Desperate bid to salvage Lions tour of South Africa hit by infighting

Desperate bid to salvage 2021 British and Irish Lions tour of South Africa hit by infighting as opposition to contingency plans emerge

  • The 2021 British and Irish Lions tour of South Africa is under threat right now
  • There is a growing realisation it is unlikely to proceed as planned due to Covid
  • But emergency negotiations to salvage the tour have been met with resistance 

Emergency negotiations to salvage the Lions tour are in danger of being undermined by self-interest, as opposition to various contingency options quickly emerged on Monday.

The 2021 British and Irish campaign in South Africa is facing the threat of COVID disruption, as first reported by Sportsmail last Saturday. 

While organisers have not yet given up all hope of staging the eight-match event in its scheduled slot this July and August – following a warm-up match against Japan at Murrayfield in late June – there is a growing realisation that it is unlikely to proceed as planned due to the global pandemic.

The 2021 British and Irish Lions tour is under threat due to the ongoing Covid pandemic

A decision is set to be made by early next month on whether to press ahead or make alternative arrangements. However, it is already clear that there will be considerable resistance to any of the fall-back scenarios.

Postponing the tour by 12 months is understood to be the preferred option for the South African authorities, who regard playing fixtures in empty stadia there this summer as unviable. But one home unions source swiftly cast doubt on that contingency, telling Sportsmail: ‘The Lions will go ahead or be cancelled.’ When pressed about shifting to 2022, the source added: ‘It can’t happen.. Countries will not release players. Tours are in place (next year).’ 

England are due to play three Tests in Australia next year, while Ireland have an end-of-season series in New Zealand.

Another well-placed source described that factor as a ‘problem’ and revealed that the option of moving matches from South Africa to the UK and Ireland this summer ‘is possible’, adding ‘cash is king’ – to emphasise the financial aspect of the contingency planning. If the Lions were to play a Test series at home, it would be a last resort which would not involve the same level of preparation as is currently lined up; five pre-series tour games.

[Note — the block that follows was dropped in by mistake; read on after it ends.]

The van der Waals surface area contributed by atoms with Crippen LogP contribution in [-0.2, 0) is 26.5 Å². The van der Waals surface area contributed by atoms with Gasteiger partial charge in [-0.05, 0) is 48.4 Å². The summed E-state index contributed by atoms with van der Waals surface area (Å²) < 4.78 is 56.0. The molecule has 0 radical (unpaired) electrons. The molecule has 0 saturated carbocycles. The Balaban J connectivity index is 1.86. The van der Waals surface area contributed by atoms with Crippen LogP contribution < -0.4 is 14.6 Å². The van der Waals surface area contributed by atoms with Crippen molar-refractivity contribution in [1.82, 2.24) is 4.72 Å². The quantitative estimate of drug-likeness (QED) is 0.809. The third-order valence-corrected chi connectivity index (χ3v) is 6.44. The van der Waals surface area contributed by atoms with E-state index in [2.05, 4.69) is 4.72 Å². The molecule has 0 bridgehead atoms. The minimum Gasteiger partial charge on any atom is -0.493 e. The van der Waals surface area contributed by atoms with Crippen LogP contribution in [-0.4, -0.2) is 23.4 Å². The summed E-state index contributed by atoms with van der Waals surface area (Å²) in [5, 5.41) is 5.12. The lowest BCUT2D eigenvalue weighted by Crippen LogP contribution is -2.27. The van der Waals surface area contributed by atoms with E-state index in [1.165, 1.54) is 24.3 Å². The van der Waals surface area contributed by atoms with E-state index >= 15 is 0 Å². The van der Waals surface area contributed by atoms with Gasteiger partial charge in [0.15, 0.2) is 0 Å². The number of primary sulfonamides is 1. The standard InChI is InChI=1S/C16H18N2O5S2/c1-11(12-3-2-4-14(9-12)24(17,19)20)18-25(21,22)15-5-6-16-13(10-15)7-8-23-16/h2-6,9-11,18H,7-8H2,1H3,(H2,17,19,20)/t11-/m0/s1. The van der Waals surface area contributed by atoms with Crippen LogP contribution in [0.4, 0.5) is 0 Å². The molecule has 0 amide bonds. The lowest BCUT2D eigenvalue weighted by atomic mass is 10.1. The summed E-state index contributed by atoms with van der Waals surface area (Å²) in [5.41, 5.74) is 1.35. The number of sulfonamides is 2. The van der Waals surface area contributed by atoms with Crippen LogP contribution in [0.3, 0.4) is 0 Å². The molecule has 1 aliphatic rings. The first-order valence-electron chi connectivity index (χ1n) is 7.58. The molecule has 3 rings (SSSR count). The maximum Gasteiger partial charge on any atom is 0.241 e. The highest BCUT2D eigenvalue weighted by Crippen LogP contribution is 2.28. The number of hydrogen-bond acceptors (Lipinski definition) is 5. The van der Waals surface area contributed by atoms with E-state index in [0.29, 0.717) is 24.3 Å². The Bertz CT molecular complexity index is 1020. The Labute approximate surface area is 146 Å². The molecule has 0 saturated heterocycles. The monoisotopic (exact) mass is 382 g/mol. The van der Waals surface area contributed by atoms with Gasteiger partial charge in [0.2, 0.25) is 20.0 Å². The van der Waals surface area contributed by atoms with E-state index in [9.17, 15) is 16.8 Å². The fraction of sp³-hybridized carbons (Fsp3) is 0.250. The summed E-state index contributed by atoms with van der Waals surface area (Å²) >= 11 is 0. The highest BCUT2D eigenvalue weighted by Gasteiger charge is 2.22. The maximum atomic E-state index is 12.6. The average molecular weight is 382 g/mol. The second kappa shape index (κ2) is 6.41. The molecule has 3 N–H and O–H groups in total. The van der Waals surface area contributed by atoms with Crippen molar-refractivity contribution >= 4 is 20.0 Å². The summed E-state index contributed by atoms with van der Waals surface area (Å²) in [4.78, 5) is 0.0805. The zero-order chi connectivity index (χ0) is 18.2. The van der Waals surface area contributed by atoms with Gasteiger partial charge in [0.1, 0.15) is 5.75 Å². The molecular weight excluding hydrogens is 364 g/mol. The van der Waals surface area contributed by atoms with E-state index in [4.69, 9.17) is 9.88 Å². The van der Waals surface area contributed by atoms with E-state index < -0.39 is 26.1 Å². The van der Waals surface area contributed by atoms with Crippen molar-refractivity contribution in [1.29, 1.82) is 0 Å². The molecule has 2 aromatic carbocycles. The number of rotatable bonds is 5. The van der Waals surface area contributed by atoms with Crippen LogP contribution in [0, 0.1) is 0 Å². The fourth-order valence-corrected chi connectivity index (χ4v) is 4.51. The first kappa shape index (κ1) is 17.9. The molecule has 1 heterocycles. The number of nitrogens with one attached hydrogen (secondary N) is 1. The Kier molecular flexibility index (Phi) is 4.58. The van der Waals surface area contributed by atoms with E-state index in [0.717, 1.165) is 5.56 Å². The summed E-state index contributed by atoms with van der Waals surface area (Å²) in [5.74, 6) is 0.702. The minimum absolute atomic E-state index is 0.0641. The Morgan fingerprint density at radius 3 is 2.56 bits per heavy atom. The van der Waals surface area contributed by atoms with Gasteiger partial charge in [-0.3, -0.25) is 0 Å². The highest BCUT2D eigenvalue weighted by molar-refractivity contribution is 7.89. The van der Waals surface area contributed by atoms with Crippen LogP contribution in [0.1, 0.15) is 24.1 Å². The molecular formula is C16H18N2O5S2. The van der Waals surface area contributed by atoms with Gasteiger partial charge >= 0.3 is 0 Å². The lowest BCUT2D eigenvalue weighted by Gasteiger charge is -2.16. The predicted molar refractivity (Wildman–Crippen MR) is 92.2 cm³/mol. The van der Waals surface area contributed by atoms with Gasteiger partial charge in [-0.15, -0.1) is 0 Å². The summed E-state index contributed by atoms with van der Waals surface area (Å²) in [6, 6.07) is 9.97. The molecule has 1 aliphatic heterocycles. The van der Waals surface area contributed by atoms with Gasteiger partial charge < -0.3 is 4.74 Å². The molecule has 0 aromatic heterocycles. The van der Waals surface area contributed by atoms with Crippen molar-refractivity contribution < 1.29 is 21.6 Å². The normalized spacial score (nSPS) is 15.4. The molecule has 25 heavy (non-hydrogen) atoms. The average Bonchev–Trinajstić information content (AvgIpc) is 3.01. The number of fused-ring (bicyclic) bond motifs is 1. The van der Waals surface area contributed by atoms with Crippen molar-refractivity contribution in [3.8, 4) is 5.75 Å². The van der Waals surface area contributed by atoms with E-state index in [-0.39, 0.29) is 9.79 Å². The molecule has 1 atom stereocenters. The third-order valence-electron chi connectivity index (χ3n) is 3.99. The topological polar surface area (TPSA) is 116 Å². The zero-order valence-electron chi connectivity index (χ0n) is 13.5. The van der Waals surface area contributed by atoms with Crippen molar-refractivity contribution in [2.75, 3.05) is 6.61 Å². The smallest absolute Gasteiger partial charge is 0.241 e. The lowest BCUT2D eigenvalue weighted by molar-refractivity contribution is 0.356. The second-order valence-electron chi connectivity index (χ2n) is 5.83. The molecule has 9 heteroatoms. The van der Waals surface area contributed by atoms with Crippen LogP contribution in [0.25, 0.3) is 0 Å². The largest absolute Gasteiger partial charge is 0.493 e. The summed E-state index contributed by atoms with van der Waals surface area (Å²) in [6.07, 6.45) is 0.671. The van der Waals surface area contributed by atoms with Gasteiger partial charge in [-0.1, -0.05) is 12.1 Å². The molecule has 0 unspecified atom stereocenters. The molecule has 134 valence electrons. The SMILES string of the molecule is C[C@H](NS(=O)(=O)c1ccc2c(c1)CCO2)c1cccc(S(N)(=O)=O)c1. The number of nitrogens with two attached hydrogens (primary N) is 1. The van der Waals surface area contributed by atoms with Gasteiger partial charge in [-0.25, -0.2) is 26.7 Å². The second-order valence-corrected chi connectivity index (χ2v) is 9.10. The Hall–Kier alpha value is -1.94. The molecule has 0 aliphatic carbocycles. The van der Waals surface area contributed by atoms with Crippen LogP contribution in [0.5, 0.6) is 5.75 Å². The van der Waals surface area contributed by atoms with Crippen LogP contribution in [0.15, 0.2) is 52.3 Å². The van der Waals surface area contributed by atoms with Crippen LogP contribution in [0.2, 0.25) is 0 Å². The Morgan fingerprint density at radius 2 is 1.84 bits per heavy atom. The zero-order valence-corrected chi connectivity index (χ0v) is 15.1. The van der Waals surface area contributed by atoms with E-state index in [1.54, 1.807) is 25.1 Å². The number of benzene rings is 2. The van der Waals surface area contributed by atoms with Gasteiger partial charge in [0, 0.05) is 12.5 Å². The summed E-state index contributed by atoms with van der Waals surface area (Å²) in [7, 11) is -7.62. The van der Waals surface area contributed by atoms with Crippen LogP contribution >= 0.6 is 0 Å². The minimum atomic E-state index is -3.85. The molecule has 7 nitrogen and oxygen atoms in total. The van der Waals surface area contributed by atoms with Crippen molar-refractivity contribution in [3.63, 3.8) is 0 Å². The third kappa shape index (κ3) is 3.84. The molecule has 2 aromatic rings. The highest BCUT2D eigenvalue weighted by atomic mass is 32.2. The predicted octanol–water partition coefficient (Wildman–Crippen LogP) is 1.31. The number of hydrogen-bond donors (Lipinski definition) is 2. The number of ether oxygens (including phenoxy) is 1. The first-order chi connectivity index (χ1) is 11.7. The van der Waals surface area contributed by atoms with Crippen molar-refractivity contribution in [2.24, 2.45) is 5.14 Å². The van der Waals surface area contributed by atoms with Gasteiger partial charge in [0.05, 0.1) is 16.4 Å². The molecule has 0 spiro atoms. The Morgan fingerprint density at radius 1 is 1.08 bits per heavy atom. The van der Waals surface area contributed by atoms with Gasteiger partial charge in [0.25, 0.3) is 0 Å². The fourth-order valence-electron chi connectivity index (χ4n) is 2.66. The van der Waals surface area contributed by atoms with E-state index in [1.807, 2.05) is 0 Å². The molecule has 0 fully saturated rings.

As rights-holding broadcasters, Sky Sports will have a significant say in the negotiations. Sportsmail understands that, in principal, they would not oppose any attempt to postpone the tour until 2022, but switching to home fixtures is regarded as a ‘non-starter’.

There has been speculation in recent days that postponing the Lions tour could create a window this summer which would make sense for the forthcoming Six Nations to occupy, in order to increase the prospect of having crowds – after several more months of COVID vaccination programmes. But there is no appetite among the home unions to explore this idea.

Emergency negotiations to salvage tour of South Africa are being undermined by infighting

The RFU released a statement which read: ‘We are committed to the (existing) fixtures, monitoring the situation with all parties and planning continues.’ It is understood that the BBC and ITV have no desire to delay the Six Nations and create a calendar clash with the Olympics, football’s European Championships and Wimbledon.

European club organisers EPCR confirmed on Monday night that no clubs have officially indicated ‘any intention not to fulfil their remaining fixtures in the 2020-21 season’, in response to Bayonne and other French sides threatening a boycott over COVID concerns.

Gloucester centre Billy Twelvetrees has escaped further action for shoving a Sale water-carrier to spark a mass brawl at Kingsholm on Saturday, but Sale No 8 Daniel du Preez will face a hearing for his shoulder charge to the head of Chris Harris.

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